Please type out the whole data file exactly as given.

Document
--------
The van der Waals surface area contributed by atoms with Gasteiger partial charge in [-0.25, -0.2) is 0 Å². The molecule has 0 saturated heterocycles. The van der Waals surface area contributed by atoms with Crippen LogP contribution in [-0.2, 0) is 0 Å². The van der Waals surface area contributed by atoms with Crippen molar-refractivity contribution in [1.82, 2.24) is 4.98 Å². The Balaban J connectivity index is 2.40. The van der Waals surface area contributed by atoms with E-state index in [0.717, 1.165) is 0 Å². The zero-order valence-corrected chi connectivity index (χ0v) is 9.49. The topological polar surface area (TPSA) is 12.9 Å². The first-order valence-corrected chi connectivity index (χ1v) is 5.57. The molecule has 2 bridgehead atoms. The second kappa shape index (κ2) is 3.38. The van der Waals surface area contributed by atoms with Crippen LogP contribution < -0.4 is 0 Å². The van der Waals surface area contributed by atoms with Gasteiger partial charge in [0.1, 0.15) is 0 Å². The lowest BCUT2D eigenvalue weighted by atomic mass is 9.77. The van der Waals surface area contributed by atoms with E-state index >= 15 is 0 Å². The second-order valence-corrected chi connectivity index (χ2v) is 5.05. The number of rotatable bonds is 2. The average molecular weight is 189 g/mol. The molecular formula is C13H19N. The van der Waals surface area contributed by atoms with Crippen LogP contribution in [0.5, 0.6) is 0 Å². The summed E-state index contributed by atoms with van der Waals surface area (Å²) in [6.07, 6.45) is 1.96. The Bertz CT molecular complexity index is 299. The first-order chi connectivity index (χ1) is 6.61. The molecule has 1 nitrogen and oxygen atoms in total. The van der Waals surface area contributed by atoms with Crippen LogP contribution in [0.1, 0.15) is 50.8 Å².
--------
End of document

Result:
The van der Waals surface area contributed by atoms with Gasteiger partial charge in [-0.25, -0.2) is 0 Å². The molecule has 0 saturated heterocycles. The van der Waals surface area contributed by atoms with Crippen LogP contribution in [-0.2, 0) is 0 Å². The van der Waals surface area contributed by atoms with Crippen molar-refractivity contribution in [1.82, 2.24) is 4.98 Å². The Balaban J connectivity index is 2.40. The van der Waals surface area contributed by atoms with E-state index in [0.717, 1.165) is 0 Å². The zero-order valence-corrected chi connectivity index (χ0v) is 9.49. The topological polar surface area (TPSA) is 12.9 Å². The first-order valence-corrected chi connectivity index (χ1v) is 5.57. The molecule has 2 bridgehead atoms. The second kappa shape index (κ2) is 3.38. The van der Waals surface area contributed by atoms with Crippen LogP contribution < -0.4 is 0 Å². The van der Waals surface area contributed by atoms with Gasteiger partial charge in [0.1, 0.15) is 0 Å². The lowest BCUT2D eigenvalue weighted by atomic mass is 9.77. The van der Waals surface area contributed by atoms with E-state index >= 15 is 0 Å². The second-order valence-corrected chi connectivity index (χ2v) is 5.05. The number of rotatable bonds is 2. The average molecular weight is 189 g/mol. The molecular formula is C13H19N. The van der Waals surface area contributed by atoms with Crippen LogP contribution in [0.5, 0.6) is 0 Å². The summed E-state index contributed by atoms with van der Waals surface area (Å²) in [6.07, 6.45) is 1.96. The Bertz CT molecular complexity index is 299. The first-order chi connectivity index (χ1) is 6.61. The molecule has 1 nitrogen and oxygen atoms in total. The van der Waals surface area contributed by atoms with Crippen LogP contribution in [0.1, 0.15) is 50.8 Å².